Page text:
New Delhi:  In a first, India has locked down 1.3 billion citizens as the world grapples against the coronavirus disease. Hanging between stages two and three, the states across the country have a plethora of issues to deal with at the local front. But in Kashmir, every new issue is met with the Bharatiya Janata Party (BJP) government’s priority to further scrutinize the region. 

Since last year, the region has been clouded with chaos, confusion, and absolute lack of elected leadership; now, it sees growing cases of the novel coronavirus. After the biggest jump in a day, by Wednesday, Jammu and Kashmir (J-K) detected 158 positive cases. Three among them died, while four recovered.   

However, even after reiterated demands of local leaders and healthcare professionals for the restoration of high-speed internet, no chime seems to convey to the government that Kashmir severely needs high-speed communication services to spread awareness about the pandemic – that has killed at least 82,000 people around the world and the global curve is yet to flatten.

In such times, Kashmiri Diaspora – spread around the world – feels the need to empower local Kashmiris with awareness to combat the deadly disease. When Zahoor Wani, who is an Attorney in the United States since twenty-seven years, called his home, he says, he realized Kashmiris were not taking the situation seriously. “They were moving out and about as if there was no threat at all,” he says. And it made him take to his social media account to rescue uninformed Kashmiris.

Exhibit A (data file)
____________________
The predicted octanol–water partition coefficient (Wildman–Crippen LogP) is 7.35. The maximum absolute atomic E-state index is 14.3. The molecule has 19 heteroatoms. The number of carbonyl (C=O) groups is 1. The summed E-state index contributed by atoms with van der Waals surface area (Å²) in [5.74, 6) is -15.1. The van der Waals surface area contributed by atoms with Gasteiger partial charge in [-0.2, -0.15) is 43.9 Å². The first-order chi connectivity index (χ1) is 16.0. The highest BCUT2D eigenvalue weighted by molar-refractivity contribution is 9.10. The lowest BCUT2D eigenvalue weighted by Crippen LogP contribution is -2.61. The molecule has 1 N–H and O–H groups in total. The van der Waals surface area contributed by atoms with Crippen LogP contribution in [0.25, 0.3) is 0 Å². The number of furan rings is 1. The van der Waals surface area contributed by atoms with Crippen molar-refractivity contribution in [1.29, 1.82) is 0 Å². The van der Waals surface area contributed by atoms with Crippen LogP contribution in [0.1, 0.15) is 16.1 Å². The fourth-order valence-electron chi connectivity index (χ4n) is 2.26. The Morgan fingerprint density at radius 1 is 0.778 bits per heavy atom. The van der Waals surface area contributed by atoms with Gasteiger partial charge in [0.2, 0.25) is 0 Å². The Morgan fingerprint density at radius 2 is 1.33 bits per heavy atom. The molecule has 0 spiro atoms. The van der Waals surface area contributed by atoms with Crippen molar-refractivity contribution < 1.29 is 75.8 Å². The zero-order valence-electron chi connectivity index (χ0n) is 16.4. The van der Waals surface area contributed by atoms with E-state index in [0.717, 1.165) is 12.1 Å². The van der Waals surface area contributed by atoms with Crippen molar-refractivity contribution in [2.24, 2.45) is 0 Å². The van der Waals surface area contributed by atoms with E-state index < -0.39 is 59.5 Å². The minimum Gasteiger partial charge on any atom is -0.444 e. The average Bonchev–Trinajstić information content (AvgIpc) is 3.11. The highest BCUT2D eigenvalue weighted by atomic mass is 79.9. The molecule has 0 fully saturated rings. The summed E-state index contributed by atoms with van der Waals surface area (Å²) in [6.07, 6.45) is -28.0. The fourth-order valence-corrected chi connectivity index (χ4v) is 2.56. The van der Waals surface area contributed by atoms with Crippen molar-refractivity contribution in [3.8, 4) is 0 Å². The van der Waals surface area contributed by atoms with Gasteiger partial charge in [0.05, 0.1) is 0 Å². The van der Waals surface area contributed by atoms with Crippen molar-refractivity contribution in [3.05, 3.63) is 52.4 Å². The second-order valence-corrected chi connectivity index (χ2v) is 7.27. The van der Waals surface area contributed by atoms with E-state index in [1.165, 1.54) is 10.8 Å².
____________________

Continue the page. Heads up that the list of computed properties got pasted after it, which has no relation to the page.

A native of Lolab Valley, Mr. Wani then planned to interview a Kashmiri doctor, Dr. Salim Kamili, who is a senior scientist at Center for Disease Control, US, about the threats, symptoms, and preventions that surround the coronavirus. 

The idea was to keep the whole video in Kashmiri. “Kashmiri is a language that is easily understood by all, even the elderly, so we scripted the entire interview in Kashmiri,” says Mr. Wani, “not one English word has been used.”

In the video, Mr. Wani interviews Dr. Kamili in Kashmiri with questions kept as simple as possible for the lay to understand. 

“[Because] the coronavirus would proliferate if the masses do not have complete information regarding the same,” says Mr. Wani. “As a Kashmiri, I’m aware of the habits of Kashmiris; the community living and how joint-family household conduct themselves, so in the wake of all this I decided to make this video as an early warning.”

But for Mr. Wani, the job didn’t end there; he was apprehended by the low-speed internet in the Valley.  The 32-megabyte interview video would take hours to download. Anticipating the gravity of the situation, Mr. Wani also wrote a Kashmiri jingle to spread awareness about the virus.

To disseminate it among the masses, he contacted a local Kashmiri singer, Aadil Manzoor Shah, to record the song so that it could be disseminated among the masses within time. The song that sounds alarming, urges Kashmiris to wash hands, maintain social distance, and remain indoors.